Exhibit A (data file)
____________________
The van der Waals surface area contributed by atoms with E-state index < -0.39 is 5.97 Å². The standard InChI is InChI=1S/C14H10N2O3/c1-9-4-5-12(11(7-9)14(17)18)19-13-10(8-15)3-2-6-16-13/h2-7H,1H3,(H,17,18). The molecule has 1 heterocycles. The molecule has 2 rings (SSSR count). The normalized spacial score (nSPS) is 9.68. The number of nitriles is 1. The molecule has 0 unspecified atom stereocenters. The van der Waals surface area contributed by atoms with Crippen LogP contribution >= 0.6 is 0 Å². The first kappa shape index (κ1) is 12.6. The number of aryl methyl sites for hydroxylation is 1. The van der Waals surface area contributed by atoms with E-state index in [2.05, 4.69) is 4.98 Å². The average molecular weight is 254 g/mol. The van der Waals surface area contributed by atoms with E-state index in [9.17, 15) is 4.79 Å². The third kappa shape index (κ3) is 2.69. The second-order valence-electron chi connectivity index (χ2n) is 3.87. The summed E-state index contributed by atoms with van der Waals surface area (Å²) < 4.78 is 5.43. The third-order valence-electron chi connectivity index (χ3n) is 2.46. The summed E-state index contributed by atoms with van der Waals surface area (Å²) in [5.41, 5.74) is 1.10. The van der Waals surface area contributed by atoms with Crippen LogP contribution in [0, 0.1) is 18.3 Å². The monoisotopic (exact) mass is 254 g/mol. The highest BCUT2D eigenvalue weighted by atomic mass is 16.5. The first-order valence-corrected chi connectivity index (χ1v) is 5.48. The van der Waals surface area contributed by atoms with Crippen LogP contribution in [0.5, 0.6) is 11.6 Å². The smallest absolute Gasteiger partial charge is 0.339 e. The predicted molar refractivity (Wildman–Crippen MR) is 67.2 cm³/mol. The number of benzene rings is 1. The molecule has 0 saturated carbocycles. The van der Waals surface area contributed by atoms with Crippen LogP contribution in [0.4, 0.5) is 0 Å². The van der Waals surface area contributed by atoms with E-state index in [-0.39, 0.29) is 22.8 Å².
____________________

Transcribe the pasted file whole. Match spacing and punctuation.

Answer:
The van der Waals surface area contributed by atoms with E-state index < -0.39 is 5.97 Å². The standard InChI is InChI=1S/C14H10N2O3/c1-9-4-5-12(11(7-9)14(17)18)19-13-10(8-15)3-2-6-16-13/h2-7H,1H3,(H,17,18). The molecule has 1 heterocycles. The molecule has 2 rings (SSSR count). The normalized spacial score (nSPS) is 9.68. The number of nitriles is 1. The molecule has 0 unspecified atom stereocenters. The van der Waals surface area contributed by atoms with Crippen LogP contribution >= 0.6 is 0 Å². The first kappa shape index (κ1) is 12.6. The number of aryl methyl sites for hydroxylation is 1. The van der Waals surface area contributed by atoms with E-state index in [2.05, 4.69) is 4.98 Å². The average molecular weight is 254 g/mol. The van der Waals surface area contributed by atoms with E-state index in [9.17, 15) is 4.79 Å². The third kappa shape index (κ3) is 2.69. The second-order valence-electron chi connectivity index (χ2n) is 3.87. The summed E-state index contributed by atoms with van der Waals surface area (Å²) < 4.78 is 5.43. The third-order valence-electron chi connectivity index (χ3n) is 2.46. The summed E-state index contributed by atoms with van der Waals surface area (Å²) in [5.41, 5.74) is 1.10. The van der Waals surface area contributed by atoms with Crippen LogP contribution in [0, 0.1) is 18.3 Å². The monoisotopic (exact) mass is 254 g/mol. The highest BCUT2D eigenvalue weighted by atomic mass is 16.5. The first-order valence-corrected chi connectivity index (χ1v) is 5.48. The van der Waals surface area contributed by atoms with Crippen LogP contribution in [0.5, 0.6) is 11.6 Å². The smallest absolute Gasteiger partial charge is 0.339 e. The predicted molar refractivity (Wildman–Crippen MR) is 67.2 cm³/mol. The number of benzene rings is 1. The molecule has 0 saturated carbocycles. The van der Waals surface area contributed by atoms with Crippen LogP contribution in [0.4, 0.5) is 0 Å². The van der Waals surface area contributed by atoms with E-state index in [-0.39, 0.29) is 22.8 Å².